In my book, it is now winter …

For me, the first really hard frost of the winter is a treasure.  There is still novelty value in the ice-rimed leaves and the few remaining leaves on deciduous shrubs and trees bring extra colour to the scene.  Usually too, there is a sense of calm and peacefulness, a welcome relief after the autumnal wind and rain.  So, when I opened the blinds yesterday to the first hard frost of 2010, I was out in the garden with my camera like a shot…


This time of year fallen leaves predominate and anyone with trees in or near their garden will be all too familiar with the weekly task of raking and bagging. I have a leaf blower/vacuum, which is fantastic for harvesting dry leaves and for dislodging those stubborn piles at the back of flowerbeds and from gravel. Trouble is, dry leaves are not common in my Scottish garden, so I find that running over piles of leaves with the lawn mower on a high setting is an invaluable alternative – chopped leaves decay much faster and take up less space in the leaf mould cage. Works wonders!


The skeletons of plants look fantastic when frosted. This tableau in my front garden features Coryllus avellana ‘Contorta’ (I love it for winter structure, but many hate its warped form and twisted leaves – each to their own, I say); the architectural seed heads of Phlomis russelliana (also great when capped by snow); tawny clumps of Miscanthus sinensis, and the still standing flower spires of Acanthus spinosus.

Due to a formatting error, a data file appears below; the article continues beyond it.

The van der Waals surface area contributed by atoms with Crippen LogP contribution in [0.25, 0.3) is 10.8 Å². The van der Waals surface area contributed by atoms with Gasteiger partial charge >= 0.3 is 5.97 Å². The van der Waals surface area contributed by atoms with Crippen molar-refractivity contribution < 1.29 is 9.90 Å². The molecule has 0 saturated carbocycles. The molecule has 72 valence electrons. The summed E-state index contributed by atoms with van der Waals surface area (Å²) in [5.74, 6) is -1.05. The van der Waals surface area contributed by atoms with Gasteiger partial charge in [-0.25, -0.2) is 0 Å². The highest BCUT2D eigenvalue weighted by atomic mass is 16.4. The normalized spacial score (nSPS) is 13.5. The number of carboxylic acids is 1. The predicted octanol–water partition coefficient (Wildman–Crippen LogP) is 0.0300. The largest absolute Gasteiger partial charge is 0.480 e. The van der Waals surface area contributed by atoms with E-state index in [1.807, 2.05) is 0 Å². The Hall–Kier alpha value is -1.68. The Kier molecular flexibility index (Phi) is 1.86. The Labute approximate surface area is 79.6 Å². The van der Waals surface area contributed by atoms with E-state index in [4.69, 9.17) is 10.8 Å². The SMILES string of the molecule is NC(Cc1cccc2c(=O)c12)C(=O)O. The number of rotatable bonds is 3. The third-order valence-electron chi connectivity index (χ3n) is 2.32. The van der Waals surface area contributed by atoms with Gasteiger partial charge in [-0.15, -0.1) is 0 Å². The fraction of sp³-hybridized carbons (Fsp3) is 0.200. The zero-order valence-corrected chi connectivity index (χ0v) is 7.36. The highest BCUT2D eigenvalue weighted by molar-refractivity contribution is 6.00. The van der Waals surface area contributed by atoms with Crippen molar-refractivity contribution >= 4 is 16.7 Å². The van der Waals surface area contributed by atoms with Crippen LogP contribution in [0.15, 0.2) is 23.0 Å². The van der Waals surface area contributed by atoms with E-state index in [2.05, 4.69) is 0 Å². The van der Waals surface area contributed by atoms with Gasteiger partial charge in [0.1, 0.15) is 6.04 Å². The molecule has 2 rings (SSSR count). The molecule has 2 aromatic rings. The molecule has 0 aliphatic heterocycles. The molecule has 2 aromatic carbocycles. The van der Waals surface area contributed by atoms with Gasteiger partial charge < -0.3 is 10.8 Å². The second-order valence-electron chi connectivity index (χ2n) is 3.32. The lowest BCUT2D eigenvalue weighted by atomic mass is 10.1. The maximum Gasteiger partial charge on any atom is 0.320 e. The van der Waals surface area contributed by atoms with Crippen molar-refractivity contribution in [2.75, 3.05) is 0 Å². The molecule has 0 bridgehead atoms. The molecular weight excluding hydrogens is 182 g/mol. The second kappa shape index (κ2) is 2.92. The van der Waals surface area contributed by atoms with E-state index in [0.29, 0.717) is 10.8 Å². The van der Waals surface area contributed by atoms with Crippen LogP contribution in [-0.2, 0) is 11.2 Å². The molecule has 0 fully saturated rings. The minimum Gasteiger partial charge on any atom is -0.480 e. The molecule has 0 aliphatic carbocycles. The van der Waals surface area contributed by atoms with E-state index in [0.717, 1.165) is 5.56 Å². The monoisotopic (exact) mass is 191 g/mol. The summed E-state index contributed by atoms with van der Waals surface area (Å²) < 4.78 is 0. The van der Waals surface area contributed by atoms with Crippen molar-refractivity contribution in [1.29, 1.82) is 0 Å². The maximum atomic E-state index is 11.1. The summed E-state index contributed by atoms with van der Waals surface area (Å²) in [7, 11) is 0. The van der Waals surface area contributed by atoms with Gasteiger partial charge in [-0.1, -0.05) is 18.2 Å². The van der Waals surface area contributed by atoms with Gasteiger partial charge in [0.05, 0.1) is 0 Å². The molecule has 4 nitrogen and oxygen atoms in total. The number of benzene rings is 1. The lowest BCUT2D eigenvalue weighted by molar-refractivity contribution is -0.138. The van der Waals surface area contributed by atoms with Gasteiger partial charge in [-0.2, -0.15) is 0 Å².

Another plant that gardeners love to hate is Bergenia. Some find its coarse evergreen leaves too unrefined for their taste, but I think it is a fantastic structural plant, with welcome sprays of pink, red or white flowers in the spring and, as here with Bergenia ‘Ballawley’, fantastic burgundy leave tints in the winter. Behind is the strappy foliage of Deschampsia and Schizostylis.


Here’s a challenge for you … on what plant would you find these seed heads?

When I was doing my Garden Design course, we were charged to collect and identify seed heads for one of the horticultural modules, and these had us all completely stumped (even the very knowledgable lecturer was scratching his head). Answers on a post card please!


I couldn’t resist adding this – frosted spider’s webs are one of the real joys of the winter garden (and the sign of a healthy level of insect life).

Mystery seed head: Buddleia davidii

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